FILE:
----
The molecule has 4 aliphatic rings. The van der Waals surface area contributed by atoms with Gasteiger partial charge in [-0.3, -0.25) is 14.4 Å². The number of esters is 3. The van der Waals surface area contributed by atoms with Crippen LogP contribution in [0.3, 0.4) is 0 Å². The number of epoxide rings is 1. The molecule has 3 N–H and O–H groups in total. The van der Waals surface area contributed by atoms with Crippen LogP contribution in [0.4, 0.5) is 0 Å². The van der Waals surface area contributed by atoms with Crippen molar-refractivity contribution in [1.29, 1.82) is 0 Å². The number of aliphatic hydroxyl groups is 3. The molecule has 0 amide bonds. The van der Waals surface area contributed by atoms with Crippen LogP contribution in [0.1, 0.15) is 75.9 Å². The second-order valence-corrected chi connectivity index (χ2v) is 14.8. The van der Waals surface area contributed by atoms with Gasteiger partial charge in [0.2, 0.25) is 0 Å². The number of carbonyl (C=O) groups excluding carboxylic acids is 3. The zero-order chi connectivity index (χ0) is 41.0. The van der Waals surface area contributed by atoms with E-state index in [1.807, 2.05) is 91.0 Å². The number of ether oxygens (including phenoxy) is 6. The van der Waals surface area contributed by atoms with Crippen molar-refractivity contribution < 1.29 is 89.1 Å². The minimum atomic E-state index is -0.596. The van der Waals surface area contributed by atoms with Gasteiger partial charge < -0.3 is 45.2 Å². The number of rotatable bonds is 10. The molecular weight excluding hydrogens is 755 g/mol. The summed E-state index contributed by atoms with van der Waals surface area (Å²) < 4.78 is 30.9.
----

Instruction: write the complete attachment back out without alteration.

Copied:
The molecule has 4 aliphatic rings. The van der Waals surface area contributed by atoms with Gasteiger partial charge in [-0.3, -0.25) is 14.4 Å². The number of esters is 3. The van der Waals surface area contributed by atoms with Crippen LogP contribution in [0.3, 0.4) is 0 Å². The number of epoxide rings is 1. The molecule has 3 N–H and O–H groups in total. The van der Waals surface area contributed by atoms with Crippen LogP contribution in [0.4, 0.5) is 0 Å². The van der Waals surface area contributed by atoms with Crippen molar-refractivity contribution in [1.29, 1.82) is 0 Å². The number of aliphatic hydroxyl groups is 3. The molecule has 0 amide bonds. The van der Waals surface area contributed by atoms with Crippen LogP contribution in [0.1, 0.15) is 75.9 Å². The second-order valence-corrected chi connectivity index (χ2v) is 14.8. The van der Waals surface area contributed by atoms with Gasteiger partial charge in [0.2, 0.25) is 0 Å². The number of carbonyl (C=O) groups excluding carboxylic acids is 3. The zero-order chi connectivity index (χ0) is 41.0. The van der Waals surface area contributed by atoms with E-state index in [1.807, 2.05) is 91.0 Å². The number of ether oxygens (including phenoxy) is 6. The van der Waals surface area contributed by atoms with Crippen molar-refractivity contribution < 1.29 is 89.1 Å². The minimum atomic E-state index is -0.596. The van der Waals surface area contributed by atoms with Gasteiger partial charge < -0.3 is 45.2 Å². The number of rotatable bonds is 10. The molecular weight excluding hydrogens is 755 g/mol. The summed E-state index contributed by atoms with van der Waals surface area (Å²) < 4.78 is 30.9.